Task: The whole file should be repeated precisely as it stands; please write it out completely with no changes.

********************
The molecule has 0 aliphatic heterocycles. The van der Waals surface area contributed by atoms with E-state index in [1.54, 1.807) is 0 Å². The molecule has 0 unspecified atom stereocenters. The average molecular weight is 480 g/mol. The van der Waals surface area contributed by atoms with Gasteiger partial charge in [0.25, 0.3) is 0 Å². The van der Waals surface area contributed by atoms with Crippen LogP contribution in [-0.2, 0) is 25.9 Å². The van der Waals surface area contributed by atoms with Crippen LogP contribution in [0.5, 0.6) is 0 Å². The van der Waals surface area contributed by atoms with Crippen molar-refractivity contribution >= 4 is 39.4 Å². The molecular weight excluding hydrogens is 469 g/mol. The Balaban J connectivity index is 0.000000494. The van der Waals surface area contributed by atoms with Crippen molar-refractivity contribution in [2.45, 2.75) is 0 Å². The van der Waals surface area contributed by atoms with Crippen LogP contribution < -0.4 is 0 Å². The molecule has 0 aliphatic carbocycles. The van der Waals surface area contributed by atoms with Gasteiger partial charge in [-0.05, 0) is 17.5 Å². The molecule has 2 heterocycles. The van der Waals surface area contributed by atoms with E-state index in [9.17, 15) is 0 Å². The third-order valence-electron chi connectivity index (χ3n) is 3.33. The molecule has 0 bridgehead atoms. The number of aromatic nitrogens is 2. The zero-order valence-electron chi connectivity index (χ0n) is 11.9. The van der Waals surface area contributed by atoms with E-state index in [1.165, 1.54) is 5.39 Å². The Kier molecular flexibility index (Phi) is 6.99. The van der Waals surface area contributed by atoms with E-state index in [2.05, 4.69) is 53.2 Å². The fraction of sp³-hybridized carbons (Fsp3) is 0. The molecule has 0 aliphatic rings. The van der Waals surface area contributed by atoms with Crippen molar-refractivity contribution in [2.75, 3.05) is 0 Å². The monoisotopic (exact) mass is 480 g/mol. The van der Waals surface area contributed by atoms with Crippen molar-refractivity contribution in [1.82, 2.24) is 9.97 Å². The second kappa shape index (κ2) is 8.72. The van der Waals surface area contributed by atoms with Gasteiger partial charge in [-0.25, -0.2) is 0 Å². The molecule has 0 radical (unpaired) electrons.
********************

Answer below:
The molecule has 0 aliphatic heterocycles. The van der Waals surface area contributed by atoms with E-state index in [1.54, 1.807) is 0 Å². The molecule has 0 unspecified atom stereocenters. The average molecular weight is 480 g/mol. The van der Waals surface area contributed by atoms with Gasteiger partial charge in [0.25, 0.3) is 0 Å². The van der Waals surface area contributed by atoms with Crippen LogP contribution in [-0.2, 0) is 25.9 Å². The van der Waals surface area contributed by atoms with Crippen LogP contribution in [0.5, 0.6) is 0 Å². The van der Waals surface area contributed by atoms with Crippen molar-refractivity contribution >= 4 is 39.4 Å². The molecular weight excluding hydrogens is 469 g/mol. The Balaban J connectivity index is 0.000000494. The van der Waals surface area contributed by atoms with Crippen molar-refractivity contribution in [2.45, 2.75) is 0 Å². The van der Waals surface area contributed by atoms with Crippen LogP contribution < -0.4 is 0 Å². The molecule has 0 aliphatic carbocycles. The van der Waals surface area contributed by atoms with Gasteiger partial charge in [-0.05, 0) is 17.5 Å². The molecule has 2 heterocycles. The van der Waals surface area contributed by atoms with E-state index in [9.17, 15) is 0 Å². The third-order valence-electron chi connectivity index (χ3n) is 3.33. The molecule has 0 bridgehead atoms. The number of aromatic nitrogens is 2. The zero-order valence-electron chi connectivity index (χ0n) is 11.9. The van der Waals surface area contributed by atoms with E-state index in [1.165, 1.54) is 5.39 Å². The Kier molecular flexibility index (Phi) is 6.99. The van der Waals surface area contributed by atoms with E-state index in [2.05, 4.69) is 53.2 Å². The fraction of sp³-hybridized carbons (Fsp3) is 0. The molecule has 0 aliphatic rings. The van der Waals surface area contributed by atoms with Crippen molar-refractivity contribution in [2.75, 3.05) is 0 Å². The monoisotopic (exact) mass is 480 g/mol. The van der Waals surface area contributed by atoms with Crippen molar-refractivity contribution in [1.82, 2.24) is 9.97 Å². The second kappa shape index (κ2) is 8.72. The van der Waals surface area contributed by atoms with Gasteiger partial charge in [-0.25, -0.2) is 0 Å². The molecule has 0 radical (unpaired) electrons.